Rio Olympics
Rio OlympicsReuters

The Zika virus threat to athletes during the upcoming Rio Olympics in Brazil is giving rise to many innovations, the latest being that of a Zika virus-proof condom which an Australian pharmaceutical company is planning to provide to the country's athletes.

In order to save the Australian athletes from the Zika virus infection through sexual transmission, Australia-based pharma company Starpharma Holdings Ltd. said in an official statement on Monday that it is partnering with one of the world's largest condom makers, Ansell Ltd., to develop the first-of-its-kind condoms using anti-viral technology.

Starpharma claimed that its Dual Protect VivaGel condom is the world's first such innovation. According to the company, it is currently in the process of rolling out its product to other countries around the world.

According to Starpharma, the condoms have shown effective antiviral properties during the clinical trials, and could protect users from not only the Zika virus but also HIV, HSV (genital herpes) and HPV (human papillomavirus) as well as other sexually-transmitted infections (STIs).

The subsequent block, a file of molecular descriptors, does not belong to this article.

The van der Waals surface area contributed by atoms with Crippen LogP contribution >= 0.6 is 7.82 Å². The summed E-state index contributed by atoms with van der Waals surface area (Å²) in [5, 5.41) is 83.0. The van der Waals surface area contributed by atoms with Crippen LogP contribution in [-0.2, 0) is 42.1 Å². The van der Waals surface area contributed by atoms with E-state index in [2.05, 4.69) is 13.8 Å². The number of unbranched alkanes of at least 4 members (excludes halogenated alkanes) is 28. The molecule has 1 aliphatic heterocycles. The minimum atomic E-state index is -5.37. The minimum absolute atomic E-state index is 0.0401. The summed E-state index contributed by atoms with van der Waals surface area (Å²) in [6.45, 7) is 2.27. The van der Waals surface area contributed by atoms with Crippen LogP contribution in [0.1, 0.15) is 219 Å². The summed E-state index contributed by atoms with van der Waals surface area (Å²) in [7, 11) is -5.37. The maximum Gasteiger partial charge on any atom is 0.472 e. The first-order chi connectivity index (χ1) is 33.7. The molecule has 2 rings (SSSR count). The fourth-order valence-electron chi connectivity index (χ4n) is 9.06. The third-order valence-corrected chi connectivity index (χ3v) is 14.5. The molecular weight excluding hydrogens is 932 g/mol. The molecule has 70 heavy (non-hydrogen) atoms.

The United States Centers for Disease Control and Prevention (CDC) had earlier said that the Zika virus can possibly spread through sexual transmission after it found the virus in blood samples of women whose partners had contracted Zika.

"Given sexual transmission of Zika virus is of increasing importance the potent activity of Starpharma's VivaGel against Zika could prove very significant," Jackie Fairley, chief executive officer, Starpharma said in an official statement.

The Chef de Mission of the 2016 Australian Olympic team, Kitty Chiller, said that the health and well-being of the team comes first. " Our association with Starpharma will provide extra protection for everyone on the team, and is a common sense approach to a very serious problem we are facing in Rio," Kitty said.

On April 28, South Korea's National Olympics Committee had said that it would provide mosquito repellant uniforms and training kits to its athletes for the inaugural and closing ceremonies of the Rio Olympics.

The World Health Organization on May 2 advised pregnant women to avoid travelling to Brazil during the Rio Olympics, especially since the country has seen a spike in the number of microcephaly cases — a congenital disorder leading to abnormally small size of heads in babies.